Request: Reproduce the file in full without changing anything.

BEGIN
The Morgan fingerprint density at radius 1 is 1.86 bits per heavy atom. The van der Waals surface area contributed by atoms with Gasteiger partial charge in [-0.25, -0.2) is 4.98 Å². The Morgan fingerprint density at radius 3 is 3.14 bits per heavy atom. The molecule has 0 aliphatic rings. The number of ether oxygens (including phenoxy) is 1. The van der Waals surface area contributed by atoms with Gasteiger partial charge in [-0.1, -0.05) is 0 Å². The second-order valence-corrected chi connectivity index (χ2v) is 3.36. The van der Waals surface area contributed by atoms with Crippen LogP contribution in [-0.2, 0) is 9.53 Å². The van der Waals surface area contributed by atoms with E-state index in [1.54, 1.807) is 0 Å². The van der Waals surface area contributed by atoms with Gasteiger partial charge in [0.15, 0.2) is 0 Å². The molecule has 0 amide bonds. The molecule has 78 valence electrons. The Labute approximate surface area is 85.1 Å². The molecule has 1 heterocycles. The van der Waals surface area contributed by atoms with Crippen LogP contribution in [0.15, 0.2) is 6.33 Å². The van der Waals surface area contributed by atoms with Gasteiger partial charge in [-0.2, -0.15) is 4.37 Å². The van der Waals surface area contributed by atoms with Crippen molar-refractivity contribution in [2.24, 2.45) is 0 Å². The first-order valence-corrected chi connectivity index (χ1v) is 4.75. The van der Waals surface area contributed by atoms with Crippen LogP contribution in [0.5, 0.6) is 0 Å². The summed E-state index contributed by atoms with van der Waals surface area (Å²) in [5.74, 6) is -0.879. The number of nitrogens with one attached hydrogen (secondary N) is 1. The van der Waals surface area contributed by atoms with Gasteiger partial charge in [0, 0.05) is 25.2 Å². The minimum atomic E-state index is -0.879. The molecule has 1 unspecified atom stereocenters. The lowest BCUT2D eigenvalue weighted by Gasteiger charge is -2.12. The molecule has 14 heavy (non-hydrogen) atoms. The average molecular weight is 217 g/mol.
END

The Morgan fingerprint density at radius 1 is 1.86 bits per heavy atom. The van der Waals surface area contributed by atoms with Gasteiger partial charge in [-0.25, -0.2) is 4.98 Å². The Morgan fingerprint density at radius 3 is 3.14 bits per heavy atom. The molecule has 0 aliphatic rings. The number of ether oxygens (including phenoxy) is 1. The van der Waals surface area contributed by atoms with Gasteiger partial charge in [-0.1, -0.05) is 0 Å². The second-order valence-corrected chi connectivity index (χ2v) is 3.36. The van der Waals surface area contributed by atoms with Crippen LogP contribution in [-0.2, 0) is 9.53 Å². The van der Waals surface area contributed by atoms with E-state index in [1.54, 1.807) is 0 Å². The van der Waals surface area contributed by atoms with Gasteiger partial charge in [0.15, 0.2) is 0 Å². The molecule has 0 amide bonds. The molecule has 78 valence electrons. The Labute approximate surface area is 85.1 Å². The molecule has 1 heterocycles. The van der Waals surface area contributed by atoms with Crippen LogP contribution in [0.15, 0.2) is 6.33 Å². The van der Waals surface area contributed by atoms with Gasteiger partial charge in [-0.2, -0.15) is 4.37 Å². The van der Waals surface area contributed by atoms with Crippen molar-refractivity contribution in [2.24, 2.45) is 0 Å². The first-order valence-corrected chi connectivity index (χ1v) is 4.75. The van der Waals surface area contributed by atoms with Crippen LogP contribution in [0.5, 0.6) is 0 Å². The summed E-state index contributed by atoms with van der Waals surface area (Å²) in [5.74, 6) is -0.879. The number of nitrogens with one attached hydrogen (secondary N) is 1. The van der Waals surface area contributed by atoms with Gasteiger partial charge in [0, 0.05) is 25.2 Å². The minimum atomic E-state index is -0.879. The molecule has 1 unspecified atom stereocenters. The lowest BCUT2D eigenvalue weighted by Gasteiger charge is -2.12. The molecule has 14 heavy (non-hydrogen) atoms. The average molecular weight is 217 g/mol.